Boys Soccer: Southold shoots in 6 goals against Greenport


School’s back in session.

That means it’s time for the students to learn — in and out of the classroom. And that also goes for coaches as well.

In fact, both coaches learned something about their teams in Southold’s 6-1 boys soccer victory over host Greenport on Monday afternoon.

Southold coach Andrew Sadowski said he “learned that we have to start playing the field better. We have to play outside wide. We have to create space that we could maintain possession.”

But the First Settlers (4-0, 2-0) did more than enough to win. After Kenji Fujita broke the ice with 22 minutes 17 seconds left in the first half, Drew Sacher and Sean Moran struck for 2 goals apiece in the Suffolk County League VIII match. Christopher Bucci added a single tally.

“I was happy with their overall effort,” Sadowski said. “I thought we played a little sloppy. We were disorganized in the back at times. It’s a work progress and we’re getting there.”

Greenport coach Chris Golden learned his team still has a lot of learn. After surrendering the first 3 goals, the Porters (0-3, 0-2) struck pay dirt on Bryon Rivas’ goal with 25:28 remaining in the match. But the visitors scored 3 unanswered goals down the stretch.

“Any type of athletic competition involves mental, emotional and physical readiness,” Golden said. “Many of the kids, physically, they can play. They go up and down. It’s the emotional part of the game, especially with the young players. We got down three goals. We fought back and we got one back, 3-1. At that point, you’ve got to really grind it out mentally. For 25 minutes we did all right but then we gave up that fourth goal. Then you could see that we gave up the fifth and the sixth. I’m looking for that ability to get that next goal, to go from 3-1 to 3-2 as opposed to 4-1, 5-1, 6-1. With a young team, that takes time.”

But it was Southold that took the lead on Fujita’s goal.

“It kind of takes them out of the game and puts us in the game,” Sacher said. “It gives us the momentum. We knew that once we scored one that more were going to come. We didn’t know how many, but six is a good number.”

Sacher made his contributions, scoring from point-blank range off a corner kick with 16:55 left and off a line drive with 24 seconds remaining in the first half.

The second half belonged to Moran, who struck twice. His first goal, which boosted Southold’s lead to 4-1 with 11:30 remaining in the match, demonstrated his determination. Sadowski said it was “just pure effort, pure hustle that he wanted to score.”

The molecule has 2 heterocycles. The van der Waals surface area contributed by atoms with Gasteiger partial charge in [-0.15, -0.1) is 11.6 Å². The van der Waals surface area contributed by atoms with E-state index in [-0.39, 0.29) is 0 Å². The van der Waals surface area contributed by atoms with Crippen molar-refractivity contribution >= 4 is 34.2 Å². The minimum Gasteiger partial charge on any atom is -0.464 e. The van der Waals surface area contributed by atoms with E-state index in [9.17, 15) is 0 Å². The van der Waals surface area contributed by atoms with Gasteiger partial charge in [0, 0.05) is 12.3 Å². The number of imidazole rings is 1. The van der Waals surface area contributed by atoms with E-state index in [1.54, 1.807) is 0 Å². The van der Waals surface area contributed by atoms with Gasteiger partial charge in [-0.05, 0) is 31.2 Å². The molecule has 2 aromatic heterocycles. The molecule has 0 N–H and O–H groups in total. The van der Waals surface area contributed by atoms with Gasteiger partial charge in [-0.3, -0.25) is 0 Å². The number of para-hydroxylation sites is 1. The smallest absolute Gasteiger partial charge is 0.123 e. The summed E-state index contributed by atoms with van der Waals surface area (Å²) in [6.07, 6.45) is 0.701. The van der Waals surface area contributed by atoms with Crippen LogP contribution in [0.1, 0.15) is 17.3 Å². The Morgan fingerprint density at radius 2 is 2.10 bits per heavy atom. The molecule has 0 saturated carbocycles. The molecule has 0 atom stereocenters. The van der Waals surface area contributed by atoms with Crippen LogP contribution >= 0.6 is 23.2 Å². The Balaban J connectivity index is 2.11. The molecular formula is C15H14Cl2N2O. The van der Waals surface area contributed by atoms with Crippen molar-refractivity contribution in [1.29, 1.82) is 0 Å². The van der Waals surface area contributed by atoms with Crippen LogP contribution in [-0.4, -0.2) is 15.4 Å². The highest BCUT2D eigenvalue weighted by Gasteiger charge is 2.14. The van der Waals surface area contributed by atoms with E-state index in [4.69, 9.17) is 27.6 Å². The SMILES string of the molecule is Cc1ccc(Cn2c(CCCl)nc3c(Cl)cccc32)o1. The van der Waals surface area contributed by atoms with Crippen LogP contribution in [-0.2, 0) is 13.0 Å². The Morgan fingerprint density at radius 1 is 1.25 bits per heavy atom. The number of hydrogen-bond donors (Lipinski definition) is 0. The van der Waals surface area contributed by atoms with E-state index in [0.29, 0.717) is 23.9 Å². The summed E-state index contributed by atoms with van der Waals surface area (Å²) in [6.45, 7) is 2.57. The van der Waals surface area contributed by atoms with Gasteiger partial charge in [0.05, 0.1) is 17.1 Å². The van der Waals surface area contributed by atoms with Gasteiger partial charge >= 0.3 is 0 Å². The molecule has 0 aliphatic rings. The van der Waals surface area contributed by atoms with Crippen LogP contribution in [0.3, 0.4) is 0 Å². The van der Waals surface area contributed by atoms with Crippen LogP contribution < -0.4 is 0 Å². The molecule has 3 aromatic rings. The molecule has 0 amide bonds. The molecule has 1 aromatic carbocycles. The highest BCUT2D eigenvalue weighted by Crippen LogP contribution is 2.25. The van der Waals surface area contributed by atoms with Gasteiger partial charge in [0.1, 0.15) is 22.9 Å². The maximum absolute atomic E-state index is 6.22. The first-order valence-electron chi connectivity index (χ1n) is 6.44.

Moran’s second goal, an outstanding effort, showcased his vision and skill as he scored from 25 yards to the far left side past goalkeeper Alex Perez (10 saves) with 6:38 left.

“The ball squirted out and it was bouncing,” Moran said. “I just hit it across myself and hit far post. I was just trying to hit it hard and place it. … You just got to work hard and take your opportunities on goals like that.”

While his team lost by 5 goals to their rivals and neighbors, Golden walked away encouraged, saying that his players “stood out in different ways.”

He was encouraged by sophomore right back Justin Bracken, who played back-to-back solid 80-minute matches. “I’m thrilled to death for him because now I can pencil him in for the next two years,” he said.

He was encouraged by the attitude of junior Angel Colon, who played some at defense, midfield and forward.

He was encouraged by senior goalkeeper-turned-field player Austin Hooks, “figuring it out in midfield in the second half.”

He was encouraged by Rivas’ goal. “Byron fighting off that thing, great composure scoring that goal with defenders all over him,” Golden said. “Last year, he shot from 40 from yards out or shot the ball over the goal.”

And he was encouraged by seventh-grade midfielder Mateo Arias, who played his third varsity match. “You know what? It’s got to be tough as a seventh-grader,” said Golden.

“Each of these kids, those little moments — I find the things each one of them did and that’s what I want them to remember when they go home,” Golden added. “Then they come back and we build on that tomorrow.”

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